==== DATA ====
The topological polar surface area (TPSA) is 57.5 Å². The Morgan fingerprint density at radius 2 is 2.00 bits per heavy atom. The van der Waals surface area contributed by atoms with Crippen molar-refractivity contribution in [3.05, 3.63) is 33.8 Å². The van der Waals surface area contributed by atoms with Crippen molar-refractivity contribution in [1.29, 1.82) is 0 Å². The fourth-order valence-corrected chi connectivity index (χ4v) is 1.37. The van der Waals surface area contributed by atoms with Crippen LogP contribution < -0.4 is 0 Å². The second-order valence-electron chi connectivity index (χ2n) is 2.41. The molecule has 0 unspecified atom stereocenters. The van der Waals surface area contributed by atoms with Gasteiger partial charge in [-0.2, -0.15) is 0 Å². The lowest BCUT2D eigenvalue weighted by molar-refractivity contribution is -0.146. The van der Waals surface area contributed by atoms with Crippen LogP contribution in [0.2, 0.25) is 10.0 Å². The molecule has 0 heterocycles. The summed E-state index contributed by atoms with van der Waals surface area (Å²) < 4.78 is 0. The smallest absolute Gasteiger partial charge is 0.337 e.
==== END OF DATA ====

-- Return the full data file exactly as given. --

The topological polar surface area (TPSA) is 57.5 Å². The Morgan fingerprint density at radius 2 is 2.00 bits per heavy atom. The van der Waals surface area contributed by atoms with Crippen molar-refractivity contribution in [3.05, 3.63) is 33.8 Å². The van der Waals surface area contributed by atoms with Crippen molar-refractivity contribution in [1.29, 1.82) is 0 Å². The fourth-order valence-corrected chi connectivity index (χ4v) is 1.37. The van der Waals surface area contributed by atoms with Crippen LogP contribution < -0.4 is 0 Å². The second-order valence-electron chi connectivity index (χ2n) is 2.41. The molecule has 0 unspecified atom stereocenters. The van der Waals surface area contributed by atoms with Gasteiger partial charge in [-0.2, -0.15) is 0 Å². The lowest BCUT2D eigenvalue weighted by molar-refractivity contribution is -0.146. The van der Waals surface area contributed by atoms with Crippen LogP contribution in [0.2, 0.25) is 10.0 Å². The molecule has 0 heterocycles. The summed E-state index contributed by atoms with van der Waals surface area (Å²) < 4.78 is 0. The smallest absolute Gasteiger partial charge is 0.337 e.